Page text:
- The Washington Times - Tuesday, October 15, 2013

Hurricane Hazel, the third-deadliest hurricane of the 1950s, struck the mid-Atlantic states, including the Washington, D.C., area, on Oct. 15, 1954. Hazel, which killed 95 people in the United States, is remembered primarily for its winds gusts. The hurricane pummeled the area between North Carolina and New York with hours of hurricane-force gusts, setting many wind records that stand to this day. The List takes a look back at Hurricane Hazel.

  • 10. Land ho! — Hurricane Hazel made landfall near Little River, S.C., along the border of North and South Carolina between 9 and 10 a.m. Oct. 15, with wind gusts estimated at 130 to 150 mph.
  • 9. Not so grand — Hurricane Hazel was the largest hurricane to hit the Grand Strand, a 60-mile stretch of South Carolina beach between Georgetown and Little River, which includes the popular vacation spot Myrtle Beach. Hazel’s winds and surges demolished a number of long-standing trees and buildings in the area. Myrtle Beach was already a popular tourist destination, but the rebuilding and development of the area after Hazel, which included a number of golf courses, made the area into a prime national resort destination.
  • 8. The latest and greatest — Hazel was a Category 4 hurricane, the strongest ever to hit North Carolina. It was also the strongest modern storm to strike so far north that late in the season. (Hurricane Sandy, which hit in late October last year, was a Category 3.)
  • 7. High tide — Hazel made landfall during the full moon of October, creating the highest lunar tide of the year. Because the sea level was already higher than normal, Hazel added to the problems for people living along the Carolina coast. The 18-foot storm surge in Calabash and Holden Beach was the highest ever recorded in North Carolina.
  • 6. A fowl occurrence — Hurricane Hazel wrecked numerous poultry sheds in Virginia’s Shenandoah Valley, killing 150,000 to 250,000 turkeys.
  • 5. Loss of a leader — Grady Norton, the meteorologist in charge of the U.S. Weather Bureau in Miami, the forerunner of the National Weather Service, worked tirelessly forecasting the paths of hurricanes. On Oct. 9, while tracking Hazel as it made its way through the Caribbean, he suffered a stroke and died.
  • 4. North of the border — After pounding the interior mid-Atlantic, Hazel crossed the border into Canada. Instead of dissipating, Hazel rapidly re-intensified over southern Ontario. Hazel hit the Toronto region with 68 mph winds and dumped 11.23 inches of rain in 48 hours. Eighty-one people were killed, and thousands were left homeless. Hazel became Canada’s “storm of the century” with destruction estimated at $100 million (about $1 billion today).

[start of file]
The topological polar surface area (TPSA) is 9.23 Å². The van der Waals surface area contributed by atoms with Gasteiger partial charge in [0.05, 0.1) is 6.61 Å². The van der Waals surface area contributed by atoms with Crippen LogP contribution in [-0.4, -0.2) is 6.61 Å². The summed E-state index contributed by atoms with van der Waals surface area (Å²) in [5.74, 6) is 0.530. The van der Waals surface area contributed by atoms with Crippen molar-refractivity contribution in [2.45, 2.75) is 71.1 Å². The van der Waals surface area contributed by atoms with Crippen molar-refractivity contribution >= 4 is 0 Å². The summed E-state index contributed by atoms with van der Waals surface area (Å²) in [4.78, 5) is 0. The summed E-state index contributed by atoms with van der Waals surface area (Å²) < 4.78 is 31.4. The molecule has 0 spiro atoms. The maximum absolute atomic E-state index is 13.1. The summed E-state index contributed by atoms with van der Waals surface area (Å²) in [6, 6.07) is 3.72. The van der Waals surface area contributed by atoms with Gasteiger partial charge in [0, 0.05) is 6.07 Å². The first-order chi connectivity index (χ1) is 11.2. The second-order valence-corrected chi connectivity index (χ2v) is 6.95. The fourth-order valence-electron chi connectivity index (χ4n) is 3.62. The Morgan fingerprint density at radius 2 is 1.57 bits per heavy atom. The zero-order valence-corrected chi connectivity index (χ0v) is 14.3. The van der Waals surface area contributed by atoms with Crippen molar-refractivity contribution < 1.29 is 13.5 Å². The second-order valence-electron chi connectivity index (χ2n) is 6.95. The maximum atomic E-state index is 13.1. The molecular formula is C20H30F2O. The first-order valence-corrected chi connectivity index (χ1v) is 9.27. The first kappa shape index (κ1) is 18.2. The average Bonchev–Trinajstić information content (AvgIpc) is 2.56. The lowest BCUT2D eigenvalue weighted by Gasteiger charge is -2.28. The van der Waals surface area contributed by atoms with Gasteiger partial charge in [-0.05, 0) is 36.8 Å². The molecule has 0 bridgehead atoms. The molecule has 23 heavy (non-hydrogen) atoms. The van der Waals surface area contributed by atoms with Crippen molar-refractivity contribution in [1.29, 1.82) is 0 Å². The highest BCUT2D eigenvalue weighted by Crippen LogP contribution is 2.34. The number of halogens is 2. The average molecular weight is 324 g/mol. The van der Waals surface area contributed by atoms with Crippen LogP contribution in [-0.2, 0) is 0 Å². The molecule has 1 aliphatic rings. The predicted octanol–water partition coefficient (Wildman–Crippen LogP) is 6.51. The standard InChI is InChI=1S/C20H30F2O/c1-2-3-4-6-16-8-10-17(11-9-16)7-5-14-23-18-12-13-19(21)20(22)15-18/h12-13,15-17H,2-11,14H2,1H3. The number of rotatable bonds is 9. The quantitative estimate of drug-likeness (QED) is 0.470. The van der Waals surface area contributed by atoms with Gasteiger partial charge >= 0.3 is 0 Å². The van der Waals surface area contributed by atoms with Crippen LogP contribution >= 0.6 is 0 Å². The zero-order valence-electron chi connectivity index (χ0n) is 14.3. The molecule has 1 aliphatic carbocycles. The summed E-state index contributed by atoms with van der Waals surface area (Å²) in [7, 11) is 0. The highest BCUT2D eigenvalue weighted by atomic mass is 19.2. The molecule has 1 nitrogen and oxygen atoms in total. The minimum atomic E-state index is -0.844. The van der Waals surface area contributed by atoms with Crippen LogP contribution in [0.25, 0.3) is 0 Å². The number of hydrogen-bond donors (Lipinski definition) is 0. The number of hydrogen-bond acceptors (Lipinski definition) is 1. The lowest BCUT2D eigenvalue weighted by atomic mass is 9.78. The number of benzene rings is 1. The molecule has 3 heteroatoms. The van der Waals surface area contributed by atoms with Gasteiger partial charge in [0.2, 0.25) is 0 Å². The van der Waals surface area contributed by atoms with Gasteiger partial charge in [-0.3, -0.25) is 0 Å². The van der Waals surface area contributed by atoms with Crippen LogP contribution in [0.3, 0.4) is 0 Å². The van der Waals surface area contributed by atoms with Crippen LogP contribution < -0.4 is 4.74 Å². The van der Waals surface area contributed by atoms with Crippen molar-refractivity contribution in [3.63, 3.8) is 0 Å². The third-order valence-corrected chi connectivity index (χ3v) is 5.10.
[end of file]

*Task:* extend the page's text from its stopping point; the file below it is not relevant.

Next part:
• 3. Thirsting for water — In October 1954, the area around Fredericksburg, Va., was suffering from drought. On the morning of Oct. 15, the Fredericksburg City Council unanimously passed a resolution to enter into a contract with a company for cloud seeding operations, a process by which silver iodide particles are sprayed into clouds to provide a core for ice crystals to form. That day, Hurricane Hazel deposited more than 10 inches of rain across the area, ending the drought.
  • 2. Blowing in the wind — Hurricane Hazel produced wind gust records that stand to this day. In Hampton, Va., winds gusted to 130 mph. Norfolk, Va., had 78 mph sustained hurricane-force winds with gusts to 100 mph. Baltimore had a sustained wind of 73 mph with a gust to 84 mph. Salisbury, Md., recorded 52 mph with a gust to 101 mph. Philadelphia’s winds gusted to 100 mph. In Battery Park, on the southern tip of Manhattan, Hazel produced a gust of 113 mph, the highest wind speed ever recorded within the municipal boundaries of New York.
  • 1. A Capital Impact — Hazel was the last storm with hurricane-force winds to hit Washington, D.C. At 5:05 p.m. Oct. 15, National Airport recorded a 98 mph gust of wind, a record that stands to this day. Hazel’s extensive wind damage knocked out power to 400,000 residents and blew down trees that blocked roads and streetcar lines. Hazel’s wrath did not spare some trees at the Capitol or the White House. Agnes in 1972, Floyd in 1999, Isabel in 2003, Irene in 2011 and Sandy in 2012 all impacted the District, but their winds were tropical-storm force, not hurricane force.

Sources: Hurricanes and the Middle Atlantic States by Rick Schwartz; Huffington Post; East Carolina University; Washington Post; The National Oceanic and Atmospheric Administration; National Weather Service; WRAL; WPDE; Science Daily; The Associated Press; South Carolina Department of Natural Resources; Myrtle Beach Downtown Redevelopment Corp.; Toronto and Region Conservation; NBC News; and Wikipedia.